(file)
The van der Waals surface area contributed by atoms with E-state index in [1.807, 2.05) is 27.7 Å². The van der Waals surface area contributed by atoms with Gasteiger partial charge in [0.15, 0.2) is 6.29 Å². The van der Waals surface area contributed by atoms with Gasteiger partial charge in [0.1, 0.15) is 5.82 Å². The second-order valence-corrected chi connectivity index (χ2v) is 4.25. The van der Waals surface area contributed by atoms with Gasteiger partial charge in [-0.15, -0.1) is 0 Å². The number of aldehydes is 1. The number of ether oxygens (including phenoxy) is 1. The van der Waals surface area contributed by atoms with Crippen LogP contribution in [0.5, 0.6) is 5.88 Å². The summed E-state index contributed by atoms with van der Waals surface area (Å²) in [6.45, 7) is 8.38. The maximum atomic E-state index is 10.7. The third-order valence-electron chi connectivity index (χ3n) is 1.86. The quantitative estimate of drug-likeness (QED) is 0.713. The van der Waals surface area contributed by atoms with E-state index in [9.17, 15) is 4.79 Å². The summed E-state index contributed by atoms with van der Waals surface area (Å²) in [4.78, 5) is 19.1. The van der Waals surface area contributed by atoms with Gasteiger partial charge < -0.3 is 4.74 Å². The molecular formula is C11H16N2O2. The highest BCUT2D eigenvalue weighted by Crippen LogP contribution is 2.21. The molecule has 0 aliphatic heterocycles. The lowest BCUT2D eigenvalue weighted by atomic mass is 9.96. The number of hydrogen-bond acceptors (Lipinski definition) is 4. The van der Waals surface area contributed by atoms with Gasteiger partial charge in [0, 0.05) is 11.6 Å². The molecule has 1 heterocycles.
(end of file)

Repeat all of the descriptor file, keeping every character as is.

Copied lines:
The van der Waals surface area contributed by atoms with E-state index in [1.807, 2.05) is 27.7 Å². The van der Waals surface area contributed by atoms with Gasteiger partial charge in [0.15, 0.2) is 6.29 Å². The van der Waals surface area contributed by atoms with Gasteiger partial charge in [0.1, 0.15) is 5.82 Å². The second-order valence-corrected chi connectivity index (χ2v) is 4.25. The van der Waals surface area contributed by atoms with Gasteiger partial charge in [-0.15, -0.1) is 0 Å². The number of aldehydes is 1. The number of ether oxygens (including phenoxy) is 1. The van der Waals surface area contributed by atoms with Crippen LogP contribution in [0.5, 0.6) is 5.88 Å². The summed E-state index contributed by atoms with van der Waals surface area (Å²) in [6.45, 7) is 8.38. The maximum atomic E-state index is 10.7. The third-order valence-electron chi connectivity index (χ3n) is 1.86. The quantitative estimate of drug-likeness (QED) is 0.713. The van der Waals surface area contributed by atoms with E-state index in [9.17, 15) is 4.79 Å². The summed E-state index contributed by atoms with van der Waals surface area (Å²) in [4.78, 5) is 19.1. The van der Waals surface area contributed by atoms with Gasteiger partial charge < -0.3 is 4.74 Å². The molecular formula is C11H16N2O2. The highest BCUT2D eigenvalue weighted by Crippen LogP contribution is 2.21. The molecule has 0 aliphatic heterocycles. The lowest BCUT2D eigenvalue weighted by atomic mass is 9.96. The number of hydrogen-bond acceptors (Lipinski definition) is 4. The van der Waals surface area contributed by atoms with Gasteiger partial charge in [0, 0.05) is 11.6 Å². The molecule has 1 heterocycles.